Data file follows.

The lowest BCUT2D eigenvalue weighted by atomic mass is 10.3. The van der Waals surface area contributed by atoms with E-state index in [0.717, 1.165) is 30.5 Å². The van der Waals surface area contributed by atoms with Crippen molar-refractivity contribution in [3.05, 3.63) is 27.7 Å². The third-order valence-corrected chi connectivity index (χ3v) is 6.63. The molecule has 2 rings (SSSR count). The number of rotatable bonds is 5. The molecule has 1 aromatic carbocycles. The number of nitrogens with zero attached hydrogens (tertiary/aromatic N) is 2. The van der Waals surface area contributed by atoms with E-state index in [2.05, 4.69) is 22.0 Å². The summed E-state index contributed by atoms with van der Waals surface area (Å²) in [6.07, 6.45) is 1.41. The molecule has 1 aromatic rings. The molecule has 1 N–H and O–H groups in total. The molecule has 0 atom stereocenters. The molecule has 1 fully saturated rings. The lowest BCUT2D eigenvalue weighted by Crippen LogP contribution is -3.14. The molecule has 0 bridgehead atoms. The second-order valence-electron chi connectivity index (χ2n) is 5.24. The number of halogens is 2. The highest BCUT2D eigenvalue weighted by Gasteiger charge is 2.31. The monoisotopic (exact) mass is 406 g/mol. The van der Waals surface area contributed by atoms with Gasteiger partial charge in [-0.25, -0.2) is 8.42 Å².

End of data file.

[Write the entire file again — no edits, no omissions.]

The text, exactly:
The lowest BCUT2D eigenvalue weighted by atomic mass is 10.3. The van der Waals surface area contributed by atoms with E-state index in [0.717, 1.165) is 30.5 Å². The van der Waals surface area contributed by atoms with Crippen molar-refractivity contribution in [3.05, 3.63) is 27.7 Å². The third-order valence-corrected chi connectivity index (χ3v) is 6.63. The molecule has 2 rings (SSSR count). The number of rotatable bonds is 5. The molecule has 1 aromatic carbocycles. The number of nitrogens with zero attached hydrogens (tertiary/aromatic N) is 2. The van der Waals surface area contributed by atoms with E-state index in [2.05, 4.69) is 22.0 Å². The summed E-state index contributed by atoms with van der Waals surface area (Å²) in [6.07, 6.45) is 1.41. The molecule has 1 aromatic rings. The molecule has 1 N–H and O–H groups in total. The molecule has 0 atom stereocenters. The molecule has 1 fully saturated rings. The lowest BCUT2D eigenvalue weighted by Crippen LogP contribution is -3.14. The molecule has 0 bridgehead atoms. The second-order valence-electron chi connectivity index (χ2n) is 5.24. The number of halogens is 2. The highest BCUT2D eigenvalue weighted by Gasteiger charge is 2.31. The monoisotopic (exact) mass is 406 g/mol. The van der Waals surface area contributed by atoms with Gasteiger partial charge in [-0.25, -0.2) is 8.42 Å².